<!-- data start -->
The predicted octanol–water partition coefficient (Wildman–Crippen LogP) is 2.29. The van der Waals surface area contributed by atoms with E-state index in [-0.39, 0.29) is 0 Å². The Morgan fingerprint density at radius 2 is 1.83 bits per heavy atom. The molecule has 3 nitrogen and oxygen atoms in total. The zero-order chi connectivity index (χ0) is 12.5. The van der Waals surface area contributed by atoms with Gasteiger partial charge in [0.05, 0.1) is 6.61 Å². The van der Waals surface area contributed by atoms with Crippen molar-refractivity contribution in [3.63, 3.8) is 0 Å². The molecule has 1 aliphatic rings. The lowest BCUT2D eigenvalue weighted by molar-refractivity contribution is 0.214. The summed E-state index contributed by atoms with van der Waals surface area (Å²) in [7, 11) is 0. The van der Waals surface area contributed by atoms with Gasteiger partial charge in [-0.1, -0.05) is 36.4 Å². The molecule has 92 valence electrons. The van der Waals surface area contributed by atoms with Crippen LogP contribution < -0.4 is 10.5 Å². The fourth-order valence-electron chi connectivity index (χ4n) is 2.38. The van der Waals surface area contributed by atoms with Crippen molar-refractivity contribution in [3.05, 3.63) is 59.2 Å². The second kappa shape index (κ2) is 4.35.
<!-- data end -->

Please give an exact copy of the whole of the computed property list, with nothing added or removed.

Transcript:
The predicted octanol–water partition coefficient (Wildman–Crippen LogP) is 2.29. The van der Waals surface area contributed by atoms with E-state index in [-0.39, 0.29) is 0 Å². The Morgan fingerprint density at radius 2 is 1.83 bits per heavy atom. The molecule has 3 nitrogen and oxygen atoms in total. The zero-order chi connectivity index (χ0) is 12.5. The van der Waals surface area contributed by atoms with Gasteiger partial charge in [0.05, 0.1) is 6.61 Å². The van der Waals surface area contributed by atoms with Crippen molar-refractivity contribution in [3.63, 3.8) is 0 Å². The molecule has 1 aliphatic rings. The lowest BCUT2D eigenvalue weighted by molar-refractivity contribution is 0.214. The summed E-state index contributed by atoms with van der Waals surface area (Å²) in [7, 11) is 0. The van der Waals surface area contributed by atoms with Gasteiger partial charge in [-0.1, -0.05) is 36.4 Å². The molecule has 92 valence electrons. The van der Waals surface area contributed by atoms with Crippen LogP contribution < -0.4 is 10.5 Å². The fourth-order valence-electron chi connectivity index (χ4n) is 2.38. The van der Waals surface area contributed by atoms with Crippen molar-refractivity contribution in [3.05, 3.63) is 59.2 Å². The second kappa shape index (κ2) is 4.35.